Biden admin withdraws grant for energy firm with ties to China in stunning reversal

The Biden administration informed lawmakers on Monday that it would no longer award a $200 million grant to a China-linked energy technology company in an unexpected U-turn.

In a phone call with congressional staff late Monday, Department of Energy (DOE) officials said Microvast, a Texas-based maker of electric vehicle battery technology, would not receive the lucrative grant that had was planned as part of the 2021 infrastructure package. Republican lawmakers for months called on the agency to rescind the grant after its ties to China were exposed last year.

“The Department of Energy has finally given up sending U.S. taxpayers’ money to Microvast, an electric vehicle battery company with deep ties to Communist China,” said John Barrasso, R-Wyo, a member of the Senate Committee on energy and natural resources, in a press release.

“I’m amazed it’s taken this long for the Biden administration to face the obvious: no company beholden to communist China should be considered for US government grants or loans,” he said. added. “The administration should immediately reject other applicants with similar ties. It should also review its grantmaking process and exercise due diligence before issuing press releases.”


President Biden shakes hands with former White House Chief of Staff Ron Klain alongside Energy Secretary Jennifer Granholm in June 2021. (SAUL LOEB/AFP via Getty Images)

The DOE announced in October that Microvast would be one of 20 U.S. companies to receive a portion of the nearly $3 billion allocated through the infrastructure bill for a program designed to bolster domestic battery manufacturing capabilities. . Energy Secretary Jennifer Granholm pointed to Microvast and the other grant recipients as examples of companies that would boost “made in the USA” batteries.

However, 69% of Microvast’s revenue was generated in China and only 3% came from the United States, according to a third-quarter financial statement filed with the Securities and Exchange Commission (SEC) last month. In the same filing, the company acknowledged that the Chinese government “exerts substantial influence” over its business operations and “may intervene at any time and without notice.”


Fox News Digital previously reported that while Microvast was incorporated in Stafford, Texas in 2006, it simultaneously incorporated Microvast Power Systems, a subsidiary, in Huzhou, China. Four years later, in 2010, Microvast began producing lithium battery components in Huzhou, where its subsidiary is based.

Microvast Power Systems also signed an agreement in December 2018 with local government entity Huzhou Saiyuan to issue convertible bonds. As part of the arrangement, Microvast has pledged its 12.39% stake in Microvast Power Systems to Huzhou Saiyuan to facilitate the issuance of convertible bonds.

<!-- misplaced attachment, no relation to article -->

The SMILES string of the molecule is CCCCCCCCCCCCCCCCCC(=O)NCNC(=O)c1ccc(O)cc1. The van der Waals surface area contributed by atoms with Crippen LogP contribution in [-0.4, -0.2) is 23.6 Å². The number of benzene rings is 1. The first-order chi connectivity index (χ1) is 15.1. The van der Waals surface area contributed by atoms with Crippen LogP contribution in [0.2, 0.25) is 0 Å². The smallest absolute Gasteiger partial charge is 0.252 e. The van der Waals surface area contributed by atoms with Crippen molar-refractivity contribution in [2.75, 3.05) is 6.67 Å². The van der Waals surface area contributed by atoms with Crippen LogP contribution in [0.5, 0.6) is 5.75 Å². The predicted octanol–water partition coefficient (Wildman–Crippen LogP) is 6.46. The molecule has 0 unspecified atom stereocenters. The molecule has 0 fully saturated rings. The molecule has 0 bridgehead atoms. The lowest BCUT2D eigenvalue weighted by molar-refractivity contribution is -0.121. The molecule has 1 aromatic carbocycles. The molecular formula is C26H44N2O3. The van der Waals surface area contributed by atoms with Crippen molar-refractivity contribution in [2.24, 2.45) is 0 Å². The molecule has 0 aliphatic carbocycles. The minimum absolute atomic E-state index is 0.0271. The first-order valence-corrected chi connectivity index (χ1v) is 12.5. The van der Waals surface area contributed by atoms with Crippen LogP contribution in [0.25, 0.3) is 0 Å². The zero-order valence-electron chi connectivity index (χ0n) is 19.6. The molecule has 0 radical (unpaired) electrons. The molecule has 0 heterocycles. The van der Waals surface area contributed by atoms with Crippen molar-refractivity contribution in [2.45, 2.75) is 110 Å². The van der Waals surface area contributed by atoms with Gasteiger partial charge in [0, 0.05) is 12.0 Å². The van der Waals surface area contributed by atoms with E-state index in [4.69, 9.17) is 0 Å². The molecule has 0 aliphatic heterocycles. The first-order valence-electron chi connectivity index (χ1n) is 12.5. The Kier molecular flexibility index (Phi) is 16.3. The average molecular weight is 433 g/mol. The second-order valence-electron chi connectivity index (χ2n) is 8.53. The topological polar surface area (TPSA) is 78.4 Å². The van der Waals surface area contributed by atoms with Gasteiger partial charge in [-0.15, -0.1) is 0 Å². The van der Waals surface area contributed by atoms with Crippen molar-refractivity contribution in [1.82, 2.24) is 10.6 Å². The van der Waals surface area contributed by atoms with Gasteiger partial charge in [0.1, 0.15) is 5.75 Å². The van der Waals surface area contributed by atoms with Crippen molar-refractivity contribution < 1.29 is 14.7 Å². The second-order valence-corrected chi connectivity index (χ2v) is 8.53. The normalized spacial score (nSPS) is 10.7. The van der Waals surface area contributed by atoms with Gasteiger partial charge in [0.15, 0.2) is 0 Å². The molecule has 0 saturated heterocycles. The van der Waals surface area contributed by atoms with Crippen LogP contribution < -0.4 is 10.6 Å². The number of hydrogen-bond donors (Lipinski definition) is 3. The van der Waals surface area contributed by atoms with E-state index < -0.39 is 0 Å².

“The PRC government may, at any time and without notice, exercise substantial interference and influence over the way we conduct our business, which we may not be able to anticipate,” the company said in a statement. recent filing with the SEC.

The Biden administration is set to introduce restrictive exhaust standards to encourage the proliferation of electric vehicles.

President Biden had previously set a goal of ensuring that 50% of car purchases are electric by 2030. His administration has since rushed to increase domestic production of electric vehicle batteries, the vast majority of which have currently taking place in China. (Stephen Maturen/Getty Images | David Paul Morris/Bloomberg via Getty Images)

The SEC placed Microvast on a watch list in April 2022 for financial audit issues related to its foreign ties, an action that could result in the company being delisted.

Yang Wu, CEO, Chairman and Founder of Microvast, attended Southwest Petroleum University in Chengdu, China.

The bipartisan infrastructure legislation, through which Microvast received the grant, implores the DOE not to award grants to companies that “use battery equipment supplied by or sourced from a relevant foreign entity” or to companies “subject to jurisdiction or control” of China.

Yet the DOE had defended the grant for months, saying the company was in fact American and that the grant would ultimately allow Microvast to develop manufacturing capabilities on US soil.


“This is a win for American taxpayers and businesses,” House Science, Space and Technology Committee Chairman Frank Lucas, R-Okla, said Monday night. “Under no circumstances should our tax dollars fund any company with ‘substantial’ ties to the Chinese Communist Party. These funds are intended to bolster US battery production and supply chain, not to tighten China’s stranglehold on those supplies.”

“I am pleased with the DOE’s decision, but incredibly frustrated that it took the Department six months and several letters from our committee to come to such an obvious conclusion,” Lucas continued. “We will continue to hold the administration accountable for its funding decisions and ensure that American taxpayers’ money is protected from exploitation by the CCP.”

The DOE and Microvast did not immediately respond to requests for comment.


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